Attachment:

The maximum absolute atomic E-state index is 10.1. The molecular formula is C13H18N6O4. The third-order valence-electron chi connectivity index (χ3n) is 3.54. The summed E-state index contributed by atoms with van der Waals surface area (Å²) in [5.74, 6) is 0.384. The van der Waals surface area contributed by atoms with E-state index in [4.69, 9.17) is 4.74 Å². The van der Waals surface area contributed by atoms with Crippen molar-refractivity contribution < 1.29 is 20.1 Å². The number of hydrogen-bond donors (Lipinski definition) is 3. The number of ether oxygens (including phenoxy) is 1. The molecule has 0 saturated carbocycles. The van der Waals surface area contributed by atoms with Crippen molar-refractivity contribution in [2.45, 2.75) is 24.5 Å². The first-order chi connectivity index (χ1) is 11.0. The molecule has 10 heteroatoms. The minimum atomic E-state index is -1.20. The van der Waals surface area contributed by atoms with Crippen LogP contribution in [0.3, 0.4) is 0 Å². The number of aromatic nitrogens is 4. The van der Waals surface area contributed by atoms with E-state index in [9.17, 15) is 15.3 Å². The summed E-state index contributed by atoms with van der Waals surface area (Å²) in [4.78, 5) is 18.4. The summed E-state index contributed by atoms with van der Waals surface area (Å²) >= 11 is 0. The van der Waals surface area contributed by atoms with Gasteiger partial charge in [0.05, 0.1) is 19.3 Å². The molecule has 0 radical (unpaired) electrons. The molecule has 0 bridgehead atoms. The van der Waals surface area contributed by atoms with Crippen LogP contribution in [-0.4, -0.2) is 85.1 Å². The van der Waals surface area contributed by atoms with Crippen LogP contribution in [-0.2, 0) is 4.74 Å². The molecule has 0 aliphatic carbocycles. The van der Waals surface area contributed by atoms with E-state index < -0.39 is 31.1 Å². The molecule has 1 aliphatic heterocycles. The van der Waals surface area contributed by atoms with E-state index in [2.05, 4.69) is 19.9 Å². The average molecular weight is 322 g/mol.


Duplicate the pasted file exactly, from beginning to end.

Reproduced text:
The maximum absolute atomic E-state index is 10.1. The molecular formula is C13H18N6O4. The third-order valence-electron chi connectivity index (χ3n) is 3.54. The summed E-state index contributed by atoms with van der Waals surface area (Å²) in [5.74, 6) is 0.384. The van der Waals surface area contributed by atoms with E-state index in [4.69, 9.17) is 4.74 Å². The van der Waals surface area contributed by atoms with Crippen molar-refractivity contribution < 1.29 is 20.1 Å². The number of hydrogen-bond donors (Lipinski definition) is 3. The number of ether oxygens (including phenoxy) is 1. The molecule has 0 saturated carbocycles. The van der Waals surface area contributed by atoms with Crippen molar-refractivity contribution in [2.45, 2.75) is 24.5 Å². The first-order chi connectivity index (χ1) is 11.0. The molecule has 10 heteroatoms. The minimum atomic E-state index is -1.20. The van der Waals surface area contributed by atoms with Crippen LogP contribution in [0.3, 0.4) is 0 Å². The number of aromatic nitrogens is 4. The van der Waals surface area contributed by atoms with E-state index in [9.17, 15) is 15.3 Å². The summed E-state index contributed by atoms with van der Waals surface area (Å²) in [4.78, 5) is 18.4. The summed E-state index contributed by atoms with van der Waals surface area (Å²) >= 11 is 0. The van der Waals surface area contributed by atoms with Gasteiger partial charge in [0.05, 0.1) is 19.3 Å². The molecule has 0 radical (unpaired) electrons. The molecule has 0 bridgehead atoms. The van der Waals surface area contributed by atoms with Crippen LogP contribution in [-0.4, -0.2) is 85.1 Å². The van der Waals surface area contributed by atoms with Crippen LogP contribution in [-0.2, 0) is 4.74 Å². The molecule has 0 aliphatic carbocycles. The van der Waals surface area contributed by atoms with E-state index < -0.39 is 31.1 Å². The molecule has 1 aliphatic heterocycles. The van der Waals surface area contributed by atoms with E-state index in [2.05, 4.69) is 19.9 Å². The average molecular weight is 322 g/mol.